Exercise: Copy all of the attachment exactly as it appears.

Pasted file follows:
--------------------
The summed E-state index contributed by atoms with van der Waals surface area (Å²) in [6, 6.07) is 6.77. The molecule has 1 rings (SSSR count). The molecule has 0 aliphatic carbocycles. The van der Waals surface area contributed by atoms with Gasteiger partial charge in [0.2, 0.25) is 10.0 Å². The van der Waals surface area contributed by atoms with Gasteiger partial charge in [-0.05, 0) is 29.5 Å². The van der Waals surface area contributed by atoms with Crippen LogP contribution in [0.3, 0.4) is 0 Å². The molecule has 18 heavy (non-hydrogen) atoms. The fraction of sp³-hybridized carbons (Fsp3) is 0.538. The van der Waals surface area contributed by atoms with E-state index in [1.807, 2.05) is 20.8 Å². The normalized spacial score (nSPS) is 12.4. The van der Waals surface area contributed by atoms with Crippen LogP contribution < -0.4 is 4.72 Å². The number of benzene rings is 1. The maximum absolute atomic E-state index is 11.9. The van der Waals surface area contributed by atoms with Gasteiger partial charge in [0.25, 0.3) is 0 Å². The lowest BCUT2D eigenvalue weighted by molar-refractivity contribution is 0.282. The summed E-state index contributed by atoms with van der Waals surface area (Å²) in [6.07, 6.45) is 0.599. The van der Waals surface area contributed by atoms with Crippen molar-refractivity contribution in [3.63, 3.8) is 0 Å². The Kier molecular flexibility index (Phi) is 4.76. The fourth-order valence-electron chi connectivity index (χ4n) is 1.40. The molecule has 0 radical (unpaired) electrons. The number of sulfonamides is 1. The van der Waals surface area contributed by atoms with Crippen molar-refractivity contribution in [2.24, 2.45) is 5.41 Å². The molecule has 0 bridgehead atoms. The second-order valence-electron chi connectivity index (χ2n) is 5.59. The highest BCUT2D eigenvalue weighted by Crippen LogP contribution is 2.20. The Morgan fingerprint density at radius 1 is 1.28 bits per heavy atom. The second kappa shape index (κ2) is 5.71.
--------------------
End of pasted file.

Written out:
The summed E-state index contributed by atoms with van der Waals surface area (Å²) in [6, 6.07) is 6.77. The molecule has 1 rings (SSSR count). The molecule has 0 aliphatic carbocycles. The van der Waals surface area contributed by atoms with Gasteiger partial charge in [0.2, 0.25) is 10.0 Å². The van der Waals surface area contributed by atoms with Gasteiger partial charge in [-0.05, 0) is 29.5 Å². The van der Waals surface area contributed by atoms with Crippen LogP contribution in [0.3, 0.4) is 0 Å². The molecule has 18 heavy (non-hydrogen) atoms. The fraction of sp³-hybridized carbons (Fsp3) is 0.538. The van der Waals surface area contributed by atoms with E-state index in [1.807, 2.05) is 20.8 Å². The normalized spacial score (nSPS) is 12.4. The van der Waals surface area contributed by atoms with Crippen LogP contribution < -0.4 is 4.72 Å². The number of benzene rings is 1. The maximum absolute atomic E-state index is 11.9. The van der Waals surface area contributed by atoms with Gasteiger partial charge in [0.25, 0.3) is 0 Å². The lowest BCUT2D eigenvalue weighted by molar-refractivity contribution is 0.282. The summed E-state index contributed by atoms with van der Waals surface area (Å²) in [6.07, 6.45) is 0.599. The van der Waals surface area contributed by atoms with Crippen molar-refractivity contribution in [3.63, 3.8) is 0 Å². The Kier molecular flexibility index (Phi) is 4.76. The fourth-order valence-electron chi connectivity index (χ4n) is 1.40. The molecule has 0 radical (unpaired) electrons. The number of sulfonamides is 1. The van der Waals surface area contributed by atoms with Crippen molar-refractivity contribution in [2.24, 2.45) is 5.41 Å². The molecule has 0 bridgehead atoms. The second-order valence-electron chi connectivity index (χ2n) is 5.59. The highest BCUT2D eigenvalue weighted by Crippen LogP contribution is 2.20. The Morgan fingerprint density at radius 1 is 1.28 bits per heavy atom. The second kappa shape index (κ2) is 5.71.